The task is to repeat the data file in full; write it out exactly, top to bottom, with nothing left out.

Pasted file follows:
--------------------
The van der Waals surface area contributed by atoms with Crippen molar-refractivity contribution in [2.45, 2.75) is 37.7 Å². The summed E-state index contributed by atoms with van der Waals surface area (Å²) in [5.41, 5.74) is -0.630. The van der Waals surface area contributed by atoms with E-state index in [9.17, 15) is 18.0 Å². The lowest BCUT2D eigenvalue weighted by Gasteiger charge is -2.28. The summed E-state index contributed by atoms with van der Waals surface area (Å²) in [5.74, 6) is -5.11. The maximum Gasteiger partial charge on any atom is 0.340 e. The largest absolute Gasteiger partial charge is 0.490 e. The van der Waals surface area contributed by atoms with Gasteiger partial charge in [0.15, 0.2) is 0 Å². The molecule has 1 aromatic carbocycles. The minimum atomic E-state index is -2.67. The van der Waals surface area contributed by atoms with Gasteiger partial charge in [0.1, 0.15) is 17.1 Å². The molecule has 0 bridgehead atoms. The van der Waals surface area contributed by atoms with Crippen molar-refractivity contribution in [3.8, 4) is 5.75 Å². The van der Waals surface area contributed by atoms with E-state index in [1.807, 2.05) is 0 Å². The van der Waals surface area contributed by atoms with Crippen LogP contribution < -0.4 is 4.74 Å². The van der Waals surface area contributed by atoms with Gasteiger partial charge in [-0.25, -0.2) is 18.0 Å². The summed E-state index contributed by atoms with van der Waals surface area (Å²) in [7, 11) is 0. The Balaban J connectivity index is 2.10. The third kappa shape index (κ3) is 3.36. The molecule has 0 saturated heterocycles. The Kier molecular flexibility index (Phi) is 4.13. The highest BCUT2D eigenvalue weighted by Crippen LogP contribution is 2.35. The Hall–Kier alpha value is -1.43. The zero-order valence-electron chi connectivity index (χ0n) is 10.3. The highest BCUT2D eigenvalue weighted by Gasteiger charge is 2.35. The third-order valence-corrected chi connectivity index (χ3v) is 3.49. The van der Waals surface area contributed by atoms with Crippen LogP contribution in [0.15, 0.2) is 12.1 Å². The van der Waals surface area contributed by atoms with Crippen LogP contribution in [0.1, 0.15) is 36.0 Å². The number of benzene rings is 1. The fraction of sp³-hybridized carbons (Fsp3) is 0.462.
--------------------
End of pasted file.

The van der Waals surface area contributed by atoms with Crippen molar-refractivity contribution in [2.45, 2.75) is 37.7 Å². The summed E-state index contributed by atoms with van der Waals surface area (Å²) in [5.41, 5.74) is -0.630. The van der Waals surface area contributed by atoms with E-state index in [9.17, 15) is 18.0 Å². The lowest BCUT2D eigenvalue weighted by Gasteiger charge is -2.28. The summed E-state index contributed by atoms with van der Waals surface area (Å²) in [5.74, 6) is -5.11. The maximum Gasteiger partial charge on any atom is 0.340 e. The largest absolute Gasteiger partial charge is 0.490 e. The van der Waals surface area contributed by atoms with Gasteiger partial charge in [0.15, 0.2) is 0 Å². The molecule has 1 aromatic carbocycles. The minimum atomic E-state index is -2.67. The van der Waals surface area contributed by atoms with Gasteiger partial charge in [0.1, 0.15) is 17.1 Å². The molecule has 0 bridgehead atoms. The van der Waals surface area contributed by atoms with Crippen molar-refractivity contribution in [3.8, 4) is 5.75 Å². The van der Waals surface area contributed by atoms with E-state index in [1.807, 2.05) is 0 Å². The van der Waals surface area contributed by atoms with Crippen LogP contribution < -0.4 is 4.74 Å². The van der Waals surface area contributed by atoms with Gasteiger partial charge in [-0.25, -0.2) is 18.0 Å². The summed E-state index contributed by atoms with van der Waals surface area (Å²) in [7, 11) is 0. The Balaban J connectivity index is 2.10. The third kappa shape index (κ3) is 3.36. The molecule has 0 saturated heterocycles. The Kier molecular flexibility index (Phi) is 4.13. The highest BCUT2D eigenvalue weighted by Crippen LogP contribution is 2.35. The Hall–Kier alpha value is -1.43. The zero-order valence-electron chi connectivity index (χ0n) is 10.3. The highest BCUT2D eigenvalue weighted by Gasteiger charge is 2.35. The third-order valence-corrected chi connectivity index (χ3v) is 3.49. The van der Waals surface area contributed by atoms with Crippen LogP contribution in [0.15, 0.2) is 12.1 Å². The van der Waals surface area contributed by atoms with Crippen LogP contribution in [0.1, 0.15) is 36.0 Å². The number of benzene rings is 1. The fraction of sp³-hybridized carbons (Fsp3) is 0.462.